Scared audience

You call it networking – I call it ‘casual stalking’…

Now I say this flippantly, but quite seriously at the same time… I want to explain to you why this is a thing, and if you are afraid right now, please fear not, I’m a nice person. Trust me, I’m Australian!

A French Marxist from the 1960s, Guy De Bord, wrote of the collage, a concept that grew out of integrating past or present artistic works to make a new creation. This was generally used by De Bord and his buddies to create satirical parodies, however, there is an underlying concept here that recognises we have vast amounts of information already and perhaps opportunities lie in piecing it together in the right ways by the right people. And I put it to you that this is the lynchpin behind casual stalking – that the right people are out there with the right information, we simply need to bring it together. This is particularly true along the research to innovation continuum.

So how does casual stalking work? A great example is when you’re putting an event together. You have a rough idea of who should be there – we repeat ad-nausea ‘know your audience’ – but actually this is the most difficult task. And it isn’t just about putting ‘bums on seats’… everyone is busy, you need to make sure what you are offering is worth the effort of attending. Perhaps the principles of casual stalking are difficult to apply to a 30,000 visitor trade show, but you can certainly give it a good shot in your event promotion.

We’ve got LinkedIn and Google to help you find the exact person in an organisation to target. And you should be bold – in sales it’s called the ‘cold call’ and it hasn’t gone out of style no matter how much we’ve advanced in the technology stakes. If you can talk to the person, you can explain to them why they need what you are offering.

This approach might not work for everyone, for example if you are actually selling something on a commercial basis. It is a unique position that the ARCC network operates in, at the boundary of research and the policy and practice communities, and as such we have no vested interest in ‘selling’ other than enhancing the impact of research. Casual stalking to increase sales might very well be considered the wrong strategy for probably all businesses, however, to engage in market research, or make contact with a university research project is probably an appropriate use of this technique.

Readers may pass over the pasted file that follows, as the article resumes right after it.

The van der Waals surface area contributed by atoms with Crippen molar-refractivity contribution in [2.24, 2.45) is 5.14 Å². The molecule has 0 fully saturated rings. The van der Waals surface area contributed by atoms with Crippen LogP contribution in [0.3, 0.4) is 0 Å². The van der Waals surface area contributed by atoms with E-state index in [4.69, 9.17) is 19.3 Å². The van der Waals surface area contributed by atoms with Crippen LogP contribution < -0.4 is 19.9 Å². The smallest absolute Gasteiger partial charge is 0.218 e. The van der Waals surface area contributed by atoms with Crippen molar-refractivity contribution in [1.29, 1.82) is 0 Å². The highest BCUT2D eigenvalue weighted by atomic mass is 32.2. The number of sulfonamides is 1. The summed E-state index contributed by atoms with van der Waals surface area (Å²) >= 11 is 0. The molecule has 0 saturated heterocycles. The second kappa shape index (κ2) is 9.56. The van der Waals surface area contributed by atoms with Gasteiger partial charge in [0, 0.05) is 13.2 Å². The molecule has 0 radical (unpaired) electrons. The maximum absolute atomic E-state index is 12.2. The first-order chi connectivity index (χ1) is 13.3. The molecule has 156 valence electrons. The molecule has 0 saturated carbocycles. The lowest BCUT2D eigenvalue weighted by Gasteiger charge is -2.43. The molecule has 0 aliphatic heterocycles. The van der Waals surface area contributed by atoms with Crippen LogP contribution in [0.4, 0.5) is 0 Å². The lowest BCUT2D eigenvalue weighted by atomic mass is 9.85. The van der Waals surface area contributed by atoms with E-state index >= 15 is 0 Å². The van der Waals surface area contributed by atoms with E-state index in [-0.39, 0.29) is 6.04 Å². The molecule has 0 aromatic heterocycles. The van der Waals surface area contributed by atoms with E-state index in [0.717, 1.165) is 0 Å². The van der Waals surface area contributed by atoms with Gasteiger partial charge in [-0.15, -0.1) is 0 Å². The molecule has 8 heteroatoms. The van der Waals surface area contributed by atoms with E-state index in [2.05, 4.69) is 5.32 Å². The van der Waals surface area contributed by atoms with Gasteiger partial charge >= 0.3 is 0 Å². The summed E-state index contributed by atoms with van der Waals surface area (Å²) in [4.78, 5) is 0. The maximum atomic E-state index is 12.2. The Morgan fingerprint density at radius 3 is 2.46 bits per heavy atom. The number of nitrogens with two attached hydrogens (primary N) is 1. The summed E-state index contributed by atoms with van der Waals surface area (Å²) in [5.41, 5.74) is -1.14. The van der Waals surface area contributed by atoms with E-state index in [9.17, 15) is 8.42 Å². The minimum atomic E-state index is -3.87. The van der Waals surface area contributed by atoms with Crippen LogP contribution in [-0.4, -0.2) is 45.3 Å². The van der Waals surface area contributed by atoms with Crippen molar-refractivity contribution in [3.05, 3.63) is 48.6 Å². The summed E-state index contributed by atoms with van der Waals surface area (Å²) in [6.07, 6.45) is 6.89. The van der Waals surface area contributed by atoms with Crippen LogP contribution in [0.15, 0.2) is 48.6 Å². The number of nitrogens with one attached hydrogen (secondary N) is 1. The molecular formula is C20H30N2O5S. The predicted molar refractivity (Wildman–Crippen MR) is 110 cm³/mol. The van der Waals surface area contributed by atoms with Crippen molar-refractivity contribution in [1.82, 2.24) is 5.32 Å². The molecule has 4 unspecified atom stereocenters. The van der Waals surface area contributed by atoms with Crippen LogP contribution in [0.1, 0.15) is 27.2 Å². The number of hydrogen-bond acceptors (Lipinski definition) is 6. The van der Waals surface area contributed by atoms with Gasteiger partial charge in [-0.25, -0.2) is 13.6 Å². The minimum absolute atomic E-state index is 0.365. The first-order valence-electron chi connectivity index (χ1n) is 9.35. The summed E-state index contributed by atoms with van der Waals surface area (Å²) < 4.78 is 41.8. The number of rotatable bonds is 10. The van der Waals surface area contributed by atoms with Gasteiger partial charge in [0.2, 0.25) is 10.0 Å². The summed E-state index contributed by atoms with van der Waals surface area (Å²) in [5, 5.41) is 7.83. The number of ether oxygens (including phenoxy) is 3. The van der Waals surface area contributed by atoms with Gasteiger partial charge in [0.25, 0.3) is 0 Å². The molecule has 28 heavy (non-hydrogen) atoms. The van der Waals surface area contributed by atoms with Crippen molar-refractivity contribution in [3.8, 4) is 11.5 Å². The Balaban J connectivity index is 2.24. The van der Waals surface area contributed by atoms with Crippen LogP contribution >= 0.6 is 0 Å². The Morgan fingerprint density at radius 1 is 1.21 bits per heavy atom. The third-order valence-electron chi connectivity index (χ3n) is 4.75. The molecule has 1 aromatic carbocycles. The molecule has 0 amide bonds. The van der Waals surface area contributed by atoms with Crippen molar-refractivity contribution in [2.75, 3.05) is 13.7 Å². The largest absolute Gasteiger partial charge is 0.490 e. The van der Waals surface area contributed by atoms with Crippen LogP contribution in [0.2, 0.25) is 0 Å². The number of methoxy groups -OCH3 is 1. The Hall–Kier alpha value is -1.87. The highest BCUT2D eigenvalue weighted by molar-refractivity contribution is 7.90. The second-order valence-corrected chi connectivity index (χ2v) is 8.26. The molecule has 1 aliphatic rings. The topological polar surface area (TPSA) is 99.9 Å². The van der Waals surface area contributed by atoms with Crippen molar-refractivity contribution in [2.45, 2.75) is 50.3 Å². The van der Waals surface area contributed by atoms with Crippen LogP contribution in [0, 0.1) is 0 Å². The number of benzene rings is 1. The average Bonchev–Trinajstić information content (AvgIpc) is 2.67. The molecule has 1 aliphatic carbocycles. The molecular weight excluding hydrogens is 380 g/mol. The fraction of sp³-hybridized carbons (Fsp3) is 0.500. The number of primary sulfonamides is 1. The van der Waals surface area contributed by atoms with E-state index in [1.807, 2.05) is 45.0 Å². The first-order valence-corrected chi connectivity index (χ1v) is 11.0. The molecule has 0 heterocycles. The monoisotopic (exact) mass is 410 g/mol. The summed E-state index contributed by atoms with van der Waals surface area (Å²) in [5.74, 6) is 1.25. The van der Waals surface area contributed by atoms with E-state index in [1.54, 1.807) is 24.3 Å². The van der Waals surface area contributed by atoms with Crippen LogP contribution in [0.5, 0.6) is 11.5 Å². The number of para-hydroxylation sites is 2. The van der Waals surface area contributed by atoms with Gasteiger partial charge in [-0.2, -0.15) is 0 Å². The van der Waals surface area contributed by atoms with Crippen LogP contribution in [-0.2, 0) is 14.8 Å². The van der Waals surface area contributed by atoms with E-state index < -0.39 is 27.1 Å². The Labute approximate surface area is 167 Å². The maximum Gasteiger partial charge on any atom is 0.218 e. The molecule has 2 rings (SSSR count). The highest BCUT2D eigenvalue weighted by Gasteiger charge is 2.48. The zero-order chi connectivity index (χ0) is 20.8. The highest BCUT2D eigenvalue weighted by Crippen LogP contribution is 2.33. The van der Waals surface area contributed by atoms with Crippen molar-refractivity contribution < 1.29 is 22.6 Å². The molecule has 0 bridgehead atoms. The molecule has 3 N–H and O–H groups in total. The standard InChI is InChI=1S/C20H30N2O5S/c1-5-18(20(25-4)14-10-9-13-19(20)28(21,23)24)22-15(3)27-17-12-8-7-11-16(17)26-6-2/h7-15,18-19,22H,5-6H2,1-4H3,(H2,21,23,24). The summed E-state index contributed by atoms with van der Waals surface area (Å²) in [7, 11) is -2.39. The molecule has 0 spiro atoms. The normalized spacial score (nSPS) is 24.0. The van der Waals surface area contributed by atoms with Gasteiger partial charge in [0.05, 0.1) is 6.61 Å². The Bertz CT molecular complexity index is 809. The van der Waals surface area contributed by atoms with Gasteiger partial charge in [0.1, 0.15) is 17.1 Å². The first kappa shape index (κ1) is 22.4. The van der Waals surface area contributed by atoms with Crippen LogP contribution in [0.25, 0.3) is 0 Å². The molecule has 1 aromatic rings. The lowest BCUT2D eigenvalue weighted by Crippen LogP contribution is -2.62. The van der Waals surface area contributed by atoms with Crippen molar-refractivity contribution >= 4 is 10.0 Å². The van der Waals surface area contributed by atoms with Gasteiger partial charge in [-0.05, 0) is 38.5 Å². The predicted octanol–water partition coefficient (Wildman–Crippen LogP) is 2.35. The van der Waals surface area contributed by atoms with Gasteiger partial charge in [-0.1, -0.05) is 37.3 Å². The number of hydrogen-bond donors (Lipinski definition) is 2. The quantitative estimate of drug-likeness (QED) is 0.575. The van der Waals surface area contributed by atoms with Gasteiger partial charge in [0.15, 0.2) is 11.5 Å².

And the times they are a changin’, as Bob Dylan so rightly said… Let’s consider how casual stalking applies to policy engagement in the modern era. The direction of the serving government at any point is an essential landscape that industry and academia need to understand, and it’s by no means a simple task. It takes going to the right events, knowing the right people, and maintaining relationships. But we have a different civil service these days – certainly in Australia, where we have short-term Executive Contracts – and here in the UK there are far greater staff rotations between departments, with a focus on transferable skill sets which brings a fabulous diversity of approach to the complex task of policymaking. However, it CHANGES THE GAME of engagement. Hence my invitation to casually stalk with me!

This IS a thing – I’m pretty sure that this is the way forward for knowledge exchange, to broaden engagement opportunities beyond the usual suspects, of having the right approach to getting information out there to the right people. With the booming global population being a factor in almost all decision-making, it impacts on knowledge exchange, engagement and communications too… but it DOES NOT have to simply mean more data and bigger contact spreadsheets, it is important to actively pursue your fundamental audience (in the most professional manner, of course).

Do we always get it right? No way… sometimes you’ve assumed incorrectly, you’ve not quite hit the nail on the head, but part of engagement is the process that you go through, of introducing who you are and what you do. By the law of averages you’ll more likely than not find something of common interest, and a different opportunity may arise.

So how does one go about casual stalking? Well, if you want to know more then I’m going to leave it to you to hunt me down 🙂

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